A ghost cat?

Becka felt a giggle percolate to her throat. She tried to swallow her amusement, but a tiny gurgle escaped.

The cat swiveled its head in her direction and focused its luminescent eyes on her.

She gazed at the hairless creature, unable to look away. What is it they say about staring too long into the abyss? Make sure it isn’t staring back at you?

She shivered, but still couldn’t avert her eyes.

Suddenly, with one liquid motion, the cat sprang to its feet and streaked toward her.

Click here to read the first chapter of: Light Bringer

Click here to buy: Light Bringer

Touching the Starfish by Ashley Stokes

Touching the Starfish by Ashley Stokes
ISBN 978 -0-9564223-0-9:
 Unthank Books, 2010.
Ashley Stokes’s Touching the Starfish stars Nathan Flack, a writer exiled in a backwater teaching creative writing to a group of high-maintenance cranks and fantasists. When a very literary ghost by the name of James O’Mailer starts to haunt Flack, he has to ask himself: is he sinking into a nether world of delusion, or is he actually O’Mailer’s instrument?
In this comic novel, a Chosen One has great responsibility forced upon him, an age-old institutional conspiracy underpins Western Civilization and, crucially, an apocalyptic medieval battle decides all at the climax. 
“Crisp, witty and scalpel-sharp, Touching the Starfish doesn’t miss a trick in its arch depiction of the orthodoxies and absurdities of Creative Writing Programmes and the many varieties of pond-life to be found therein. It’s deadly accurate too on the often hilarious miseries of the writing life.” Lindsay Clarke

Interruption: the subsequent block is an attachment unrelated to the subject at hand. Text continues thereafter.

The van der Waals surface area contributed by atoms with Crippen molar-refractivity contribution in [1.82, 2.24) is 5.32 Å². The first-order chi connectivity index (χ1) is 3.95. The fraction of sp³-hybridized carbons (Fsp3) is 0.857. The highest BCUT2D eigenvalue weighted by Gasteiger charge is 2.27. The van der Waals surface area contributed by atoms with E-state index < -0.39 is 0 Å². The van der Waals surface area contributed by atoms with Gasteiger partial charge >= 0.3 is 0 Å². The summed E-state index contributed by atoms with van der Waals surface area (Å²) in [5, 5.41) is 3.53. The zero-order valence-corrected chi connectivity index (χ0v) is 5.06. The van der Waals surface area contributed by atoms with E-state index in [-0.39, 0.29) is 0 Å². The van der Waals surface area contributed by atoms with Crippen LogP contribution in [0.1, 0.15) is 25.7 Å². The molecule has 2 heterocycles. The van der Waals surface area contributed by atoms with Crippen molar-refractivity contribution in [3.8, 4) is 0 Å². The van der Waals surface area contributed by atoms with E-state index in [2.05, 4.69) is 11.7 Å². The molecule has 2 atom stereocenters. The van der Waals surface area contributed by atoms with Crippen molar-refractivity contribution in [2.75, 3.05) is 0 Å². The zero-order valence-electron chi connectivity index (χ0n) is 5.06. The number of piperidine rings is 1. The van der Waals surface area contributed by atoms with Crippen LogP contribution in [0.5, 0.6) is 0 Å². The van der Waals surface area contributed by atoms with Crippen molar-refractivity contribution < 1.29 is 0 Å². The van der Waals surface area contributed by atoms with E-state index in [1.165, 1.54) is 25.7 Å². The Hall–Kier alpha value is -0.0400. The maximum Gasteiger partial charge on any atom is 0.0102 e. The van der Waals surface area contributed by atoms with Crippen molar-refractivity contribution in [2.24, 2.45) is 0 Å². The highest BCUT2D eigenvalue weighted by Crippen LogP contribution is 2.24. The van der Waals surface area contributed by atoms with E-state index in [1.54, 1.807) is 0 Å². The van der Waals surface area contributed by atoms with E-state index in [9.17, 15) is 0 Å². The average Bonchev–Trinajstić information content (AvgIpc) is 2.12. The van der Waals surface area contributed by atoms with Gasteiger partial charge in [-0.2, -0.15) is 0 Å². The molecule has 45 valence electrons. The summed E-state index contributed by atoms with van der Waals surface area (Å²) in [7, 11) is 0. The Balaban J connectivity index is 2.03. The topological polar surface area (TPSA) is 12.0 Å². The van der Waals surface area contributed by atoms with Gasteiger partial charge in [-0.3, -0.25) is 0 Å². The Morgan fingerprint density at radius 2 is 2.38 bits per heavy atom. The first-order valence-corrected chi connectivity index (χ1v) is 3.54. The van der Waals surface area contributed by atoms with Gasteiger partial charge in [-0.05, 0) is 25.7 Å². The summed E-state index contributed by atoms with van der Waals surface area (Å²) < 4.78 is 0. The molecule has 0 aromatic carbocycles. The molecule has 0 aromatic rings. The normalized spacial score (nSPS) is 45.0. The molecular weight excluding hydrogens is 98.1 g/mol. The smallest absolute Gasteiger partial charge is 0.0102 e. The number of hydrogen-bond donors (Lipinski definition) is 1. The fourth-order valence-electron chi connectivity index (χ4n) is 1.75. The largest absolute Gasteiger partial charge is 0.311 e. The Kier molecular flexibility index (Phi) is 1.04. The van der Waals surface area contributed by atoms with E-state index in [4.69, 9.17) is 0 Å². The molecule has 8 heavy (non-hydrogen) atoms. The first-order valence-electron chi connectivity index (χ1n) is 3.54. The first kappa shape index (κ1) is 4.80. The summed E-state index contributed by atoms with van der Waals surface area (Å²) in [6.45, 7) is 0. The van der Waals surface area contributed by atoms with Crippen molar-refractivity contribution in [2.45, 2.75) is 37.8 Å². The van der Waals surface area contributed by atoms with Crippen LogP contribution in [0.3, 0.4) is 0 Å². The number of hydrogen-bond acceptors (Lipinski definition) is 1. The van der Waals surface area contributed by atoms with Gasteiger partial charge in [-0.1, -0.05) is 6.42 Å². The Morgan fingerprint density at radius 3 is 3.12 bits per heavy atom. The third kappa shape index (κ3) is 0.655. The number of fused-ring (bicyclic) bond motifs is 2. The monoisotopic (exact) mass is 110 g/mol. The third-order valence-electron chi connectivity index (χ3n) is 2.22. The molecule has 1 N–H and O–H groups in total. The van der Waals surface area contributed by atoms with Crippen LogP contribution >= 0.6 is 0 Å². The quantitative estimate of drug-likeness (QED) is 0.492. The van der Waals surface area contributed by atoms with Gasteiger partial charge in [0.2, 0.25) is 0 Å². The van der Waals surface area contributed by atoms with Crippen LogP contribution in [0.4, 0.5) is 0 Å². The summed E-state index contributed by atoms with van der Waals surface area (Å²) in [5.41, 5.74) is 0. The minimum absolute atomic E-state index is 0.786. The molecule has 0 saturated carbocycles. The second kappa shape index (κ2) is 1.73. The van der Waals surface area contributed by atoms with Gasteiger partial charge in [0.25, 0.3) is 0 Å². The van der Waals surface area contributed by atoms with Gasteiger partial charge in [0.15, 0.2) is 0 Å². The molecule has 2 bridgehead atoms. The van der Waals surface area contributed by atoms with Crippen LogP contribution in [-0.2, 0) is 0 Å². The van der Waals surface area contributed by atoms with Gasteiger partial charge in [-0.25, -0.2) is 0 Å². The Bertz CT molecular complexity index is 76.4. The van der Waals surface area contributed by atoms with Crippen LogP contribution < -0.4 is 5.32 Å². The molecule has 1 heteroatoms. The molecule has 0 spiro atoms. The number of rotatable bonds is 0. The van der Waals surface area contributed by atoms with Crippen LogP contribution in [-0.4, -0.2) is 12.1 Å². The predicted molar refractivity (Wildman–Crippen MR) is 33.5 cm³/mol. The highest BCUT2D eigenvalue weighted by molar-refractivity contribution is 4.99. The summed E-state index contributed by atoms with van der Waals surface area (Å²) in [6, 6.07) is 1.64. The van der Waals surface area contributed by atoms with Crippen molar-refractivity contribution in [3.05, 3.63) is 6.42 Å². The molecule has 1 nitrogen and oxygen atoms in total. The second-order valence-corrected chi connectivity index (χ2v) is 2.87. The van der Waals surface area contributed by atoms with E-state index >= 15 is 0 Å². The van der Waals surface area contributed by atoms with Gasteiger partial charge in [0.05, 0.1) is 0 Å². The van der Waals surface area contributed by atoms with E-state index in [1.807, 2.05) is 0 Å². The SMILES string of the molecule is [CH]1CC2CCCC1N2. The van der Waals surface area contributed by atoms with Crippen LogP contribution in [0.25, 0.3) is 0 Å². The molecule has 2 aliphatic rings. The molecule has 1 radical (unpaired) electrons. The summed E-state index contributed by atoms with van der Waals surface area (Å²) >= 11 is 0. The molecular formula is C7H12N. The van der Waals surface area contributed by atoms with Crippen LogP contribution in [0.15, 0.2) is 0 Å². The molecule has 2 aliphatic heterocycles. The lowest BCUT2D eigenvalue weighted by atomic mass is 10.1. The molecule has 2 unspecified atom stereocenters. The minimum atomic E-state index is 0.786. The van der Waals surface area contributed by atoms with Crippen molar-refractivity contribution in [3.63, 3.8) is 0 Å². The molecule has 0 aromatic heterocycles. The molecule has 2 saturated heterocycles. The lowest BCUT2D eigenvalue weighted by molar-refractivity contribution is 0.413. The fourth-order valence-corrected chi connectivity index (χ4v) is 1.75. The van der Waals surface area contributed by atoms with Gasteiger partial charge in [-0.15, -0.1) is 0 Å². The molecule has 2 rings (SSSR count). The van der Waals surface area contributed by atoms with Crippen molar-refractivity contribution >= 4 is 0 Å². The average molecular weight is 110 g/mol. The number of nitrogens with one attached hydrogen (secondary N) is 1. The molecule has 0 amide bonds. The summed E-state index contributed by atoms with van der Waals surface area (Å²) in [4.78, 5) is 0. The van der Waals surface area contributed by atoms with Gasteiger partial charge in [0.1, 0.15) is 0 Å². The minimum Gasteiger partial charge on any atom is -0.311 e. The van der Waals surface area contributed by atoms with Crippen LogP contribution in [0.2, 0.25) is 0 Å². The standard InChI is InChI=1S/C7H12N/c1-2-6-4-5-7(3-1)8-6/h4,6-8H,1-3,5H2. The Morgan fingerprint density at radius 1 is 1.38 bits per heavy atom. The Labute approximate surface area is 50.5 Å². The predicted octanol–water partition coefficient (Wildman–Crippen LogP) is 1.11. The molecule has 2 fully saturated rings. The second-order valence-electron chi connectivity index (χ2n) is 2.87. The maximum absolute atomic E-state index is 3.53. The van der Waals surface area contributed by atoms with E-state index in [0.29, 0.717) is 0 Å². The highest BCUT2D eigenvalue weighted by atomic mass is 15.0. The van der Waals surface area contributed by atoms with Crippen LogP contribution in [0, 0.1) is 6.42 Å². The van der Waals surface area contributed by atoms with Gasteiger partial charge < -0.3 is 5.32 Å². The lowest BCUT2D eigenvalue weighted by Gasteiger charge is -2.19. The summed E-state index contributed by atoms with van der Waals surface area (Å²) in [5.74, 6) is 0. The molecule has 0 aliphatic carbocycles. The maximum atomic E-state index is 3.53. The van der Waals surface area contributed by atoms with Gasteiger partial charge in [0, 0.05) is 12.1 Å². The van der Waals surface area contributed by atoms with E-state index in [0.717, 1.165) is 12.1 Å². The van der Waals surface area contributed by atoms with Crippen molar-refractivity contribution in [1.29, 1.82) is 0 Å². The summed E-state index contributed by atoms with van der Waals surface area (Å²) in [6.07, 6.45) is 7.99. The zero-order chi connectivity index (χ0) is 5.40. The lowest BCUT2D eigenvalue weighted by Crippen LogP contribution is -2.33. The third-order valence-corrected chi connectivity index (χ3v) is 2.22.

“The plot is remarkable, twisting in ways that surprise {. . .} highly poignant.” Concrete.
“Comic writing doesn’t get better than this.” essentialwriters.com
“The work of an anarchic imagination stuffed with incident and mordantly humorous observations.” Eastern Daily Press.
Read the first chapter for free at:
Ashley Stokes is an editor, novelist and short story writer based in Norwich, England. His stories have appeared in Pretext, EM, Hard and Other Stories (UEA Texts), Take 20 (UEA), Signals 3, Spiked, England Calling, Unthology, Bonfire, Staple and The Creative Writing Coursebook. He won a 2002 Bridport Short Story Award for The Suspicion of Bones. His first novel,Touching the Starfish was published in 2010 by Unthank Books. A short story collection, The Syllabus of Errors will appear in 2011 and he is the author of the blog-novel SubGrubStreet. (http://ashleystokes.wordpress.com)